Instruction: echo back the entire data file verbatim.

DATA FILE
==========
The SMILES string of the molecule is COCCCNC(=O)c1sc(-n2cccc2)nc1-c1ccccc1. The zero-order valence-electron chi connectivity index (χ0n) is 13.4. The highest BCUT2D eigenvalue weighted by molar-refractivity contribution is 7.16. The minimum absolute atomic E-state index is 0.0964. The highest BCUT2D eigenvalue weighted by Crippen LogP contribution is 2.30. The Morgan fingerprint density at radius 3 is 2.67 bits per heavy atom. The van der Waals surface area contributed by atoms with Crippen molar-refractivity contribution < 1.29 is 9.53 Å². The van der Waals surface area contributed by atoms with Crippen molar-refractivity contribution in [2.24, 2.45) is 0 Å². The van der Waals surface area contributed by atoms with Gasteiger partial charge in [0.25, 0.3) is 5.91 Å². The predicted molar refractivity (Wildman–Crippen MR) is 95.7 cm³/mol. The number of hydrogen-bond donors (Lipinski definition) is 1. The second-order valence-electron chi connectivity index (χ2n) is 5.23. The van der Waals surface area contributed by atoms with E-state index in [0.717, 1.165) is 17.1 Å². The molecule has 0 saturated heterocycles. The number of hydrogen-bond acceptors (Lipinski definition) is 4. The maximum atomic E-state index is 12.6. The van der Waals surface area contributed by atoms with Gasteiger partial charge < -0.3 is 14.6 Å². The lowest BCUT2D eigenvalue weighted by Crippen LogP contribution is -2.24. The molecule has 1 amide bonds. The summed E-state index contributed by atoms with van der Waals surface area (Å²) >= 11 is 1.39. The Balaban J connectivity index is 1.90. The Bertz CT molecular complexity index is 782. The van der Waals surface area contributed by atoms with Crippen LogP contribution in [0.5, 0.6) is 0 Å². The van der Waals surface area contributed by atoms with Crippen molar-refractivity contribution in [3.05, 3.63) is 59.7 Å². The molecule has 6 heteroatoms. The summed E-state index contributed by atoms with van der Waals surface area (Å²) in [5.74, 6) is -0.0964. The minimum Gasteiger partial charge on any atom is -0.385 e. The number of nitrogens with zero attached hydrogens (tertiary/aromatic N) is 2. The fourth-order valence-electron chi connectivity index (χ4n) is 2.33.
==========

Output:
The SMILES string of the molecule is COCCCNC(=O)c1sc(-n2cccc2)nc1-c1ccccc1. The zero-order valence-electron chi connectivity index (χ0n) is 13.4. The highest BCUT2D eigenvalue weighted by molar-refractivity contribution is 7.16. The minimum absolute atomic E-state index is 0.0964. The highest BCUT2D eigenvalue weighted by Crippen LogP contribution is 2.30. The Morgan fingerprint density at radius 3 is 2.67 bits per heavy atom. The van der Waals surface area contributed by atoms with Crippen molar-refractivity contribution < 1.29 is 9.53 Å². The van der Waals surface area contributed by atoms with Crippen molar-refractivity contribution in [2.24, 2.45) is 0 Å². The van der Waals surface area contributed by atoms with Gasteiger partial charge in [0.25, 0.3) is 5.91 Å². The predicted molar refractivity (Wildman–Crippen MR) is 95.7 cm³/mol. The number of hydrogen-bond donors (Lipinski definition) is 1. The second-order valence-electron chi connectivity index (χ2n) is 5.23. The van der Waals surface area contributed by atoms with E-state index in [0.717, 1.165) is 17.1 Å². The molecule has 0 saturated heterocycles. The number of hydrogen-bond acceptors (Lipinski definition) is 4. The maximum atomic E-state index is 12.6. The van der Waals surface area contributed by atoms with Gasteiger partial charge < -0.3 is 14.6 Å². The lowest BCUT2D eigenvalue weighted by Crippen LogP contribution is -2.24. The molecule has 1 amide bonds. The summed E-state index contributed by atoms with van der Waals surface area (Å²) >= 11 is 1.39. The Balaban J connectivity index is 1.90. The Bertz CT molecular complexity index is 782. The van der Waals surface area contributed by atoms with Crippen LogP contribution in [0.5, 0.6) is 0 Å². The van der Waals surface area contributed by atoms with Crippen molar-refractivity contribution in [3.05, 3.63) is 59.7 Å². The molecule has 6 heteroatoms. The summed E-state index contributed by atoms with van der Waals surface area (Å²) in [5.74, 6) is -0.0964. The minimum Gasteiger partial charge on any atom is -0.385 e. The number of nitrogens with zero attached hydrogens (tertiary/aromatic N) is 2. The fourth-order valence-electron chi connectivity index (χ4n) is 2.33.